Finally, when computing the amount of qualifying expenditures, taxpayers are allowed to apply a 30% “up-lift” (up to the amount of the taxpayer’s overall expenditures) to “compensate” for the exclusion of costs incurred by related parties or for the acquisition of IP rights. Hence, the up-lift may increase the amount of IP income that benefits from the new IP regime. The purpose of the up-lift is to ensure that the modified nexus approach does not unfairly penalise taxpayers for acquiring IP or outsourcing R&D activities to related parties.

In light of the above, if the taxpayer conducts all the R&D activities and develops IP on its own, the beneficial percentage will be 100% and all of the income arising from the IP will benefit from the IP regime. If, however, the IP has been entirely acquired from a third entity, through purchase or licensing, the acquisition expenditures (for example, purchase fees or royalties) cannot be included in qualifying expenditures but should be included in overall expenditures. Hence, none of the IP income can qualify for the relevant tax benefit.

Overall expenditures incurred to develop IP assets correspond to the sum of the qualifying expenditures as defined above (but without the 30% lift-up), the costs for the acquisition of the qualifying IP assets as well as the costs for related-party outsourcing.

Adjusted net qualifying income from IP assets corresponds to the net positive difference between:

The income realised on the qualifying IP assets (the “qualifying income”), i.e. positive income received for the right to use the qualifying IP right; income directly linked to the qualifying IP asset and incorporated in the sale price of a product or service; income realised on the disposal of such IP rights and the indemnity received in relation to the qualifying IP asset following a judicial proceeding or an arbitration procedure; and

The overall expenditures and the expenditures incurred during the financial year which are indirectly related to a qualifying IP asset. The draft law also provides for adjustment and offset of the net qualifying income. The purpose of such adjustment is to ensure that the net qualifying income incurred by a qualifying IP asset during a financial year only benefits from a partial IP exemption provided that the overall net qualifying income exceeds the operating expenses (i.e. direct and indirect expenses in connection with the asset). The offset is applicable when the taxpayer holds more than one qualifying IP asset. In that case, the positive adjusted net qualifying income generated by the qualifying IP asset shall be offset against the negative adjusted income of any other qualifying IP asset. The positive net qualifying income after such adjustment and offset shall benefit from the partial exemption.

How is income receiving tax benefits treated under the new regime?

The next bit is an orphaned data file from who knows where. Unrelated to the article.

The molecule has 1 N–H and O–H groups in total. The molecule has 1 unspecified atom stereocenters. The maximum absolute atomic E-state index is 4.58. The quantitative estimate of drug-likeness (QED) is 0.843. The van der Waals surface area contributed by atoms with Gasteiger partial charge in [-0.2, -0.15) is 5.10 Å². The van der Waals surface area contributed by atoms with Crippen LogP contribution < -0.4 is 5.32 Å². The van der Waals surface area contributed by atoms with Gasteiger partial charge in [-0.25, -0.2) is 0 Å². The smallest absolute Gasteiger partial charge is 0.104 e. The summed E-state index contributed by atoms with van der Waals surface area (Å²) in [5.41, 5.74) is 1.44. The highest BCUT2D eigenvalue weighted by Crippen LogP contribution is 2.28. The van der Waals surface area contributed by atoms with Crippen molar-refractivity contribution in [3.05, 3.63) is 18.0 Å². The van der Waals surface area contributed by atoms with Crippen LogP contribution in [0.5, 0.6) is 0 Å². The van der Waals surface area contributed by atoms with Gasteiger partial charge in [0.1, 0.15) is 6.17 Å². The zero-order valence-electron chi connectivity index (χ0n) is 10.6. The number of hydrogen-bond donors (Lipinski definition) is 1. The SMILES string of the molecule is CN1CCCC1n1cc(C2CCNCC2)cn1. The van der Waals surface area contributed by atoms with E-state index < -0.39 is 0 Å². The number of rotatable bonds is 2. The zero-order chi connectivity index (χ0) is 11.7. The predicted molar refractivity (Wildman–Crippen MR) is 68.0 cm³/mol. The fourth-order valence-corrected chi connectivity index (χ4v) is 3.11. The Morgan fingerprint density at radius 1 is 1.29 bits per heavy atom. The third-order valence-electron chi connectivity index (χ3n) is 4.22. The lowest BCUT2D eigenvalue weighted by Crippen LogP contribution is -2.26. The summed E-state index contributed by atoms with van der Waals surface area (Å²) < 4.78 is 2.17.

Under the new regime, for individuals, the income receiving tax benefits, as computed above, will benefit from an 80% exemption; the effective taxation of the IP income will depend on the amount of income realised by the individual, due to the fact that the Luxembourg income tax rate is progressive and ranges between 0 and 42% (plus a solidarity surcharge).

As far as companies are concerned, the income receiving tax benefits will benefit from a corporate income tax (CIT) exemption. Since the taxable basis for municipal business tax (MBT) purposes is the same as the CIT basis, the 80% exemption will apply for both CIT and MBT purposes. Taking into account the CIT rate currently applicable and the additional MBT charge, the effective corporate tax rate applicable to the income receiving tax benefits will be

26.01 * 20% = 5.20%.

How are qualifying IP assets treated for net wealth tax purposes under the new regime?

IP rights qualifying for the new IP regime will benefit from a 100% net wealth tax (NWT) exemption.

Next steps and implications

The draft law will become law following its publication in the Luxembourg Official Gazette (Memorial) and will apply retroactively as from tax year 2018.

The introduction of a new IP regime is positive for both Luxembourg taxpayers and for Luxembourg itself as the regime should attract new R&D activity to Luxembourg and strengthen existing IP management and development activities. While IP regimes implemented by countries participating in the BEPS project will become more and more similar, given that these regimes have to comply with the modified nexus approach, it was important that Luxembourg make the right choices, exhausting all options provided in the Final Report on Action 5. The Luxembourg legislator decided, in particular, to adopt the optional 30% up-lift on qualifying expenses. Moreover, even IP income that is embedded in the sales price of products or services may benefit from the IP regime.

Lastly, we would like to emphasise that taxpayers which benefited from the former IP regime before it was repealed (as of 30 June 2016) and which hold IP assets that no longer qualify under the new regime (e.g. trademarks) can still benefit from the former partial exemption regime on income and capital gains realised during a grand-fathering period which will end on 30 June 2021.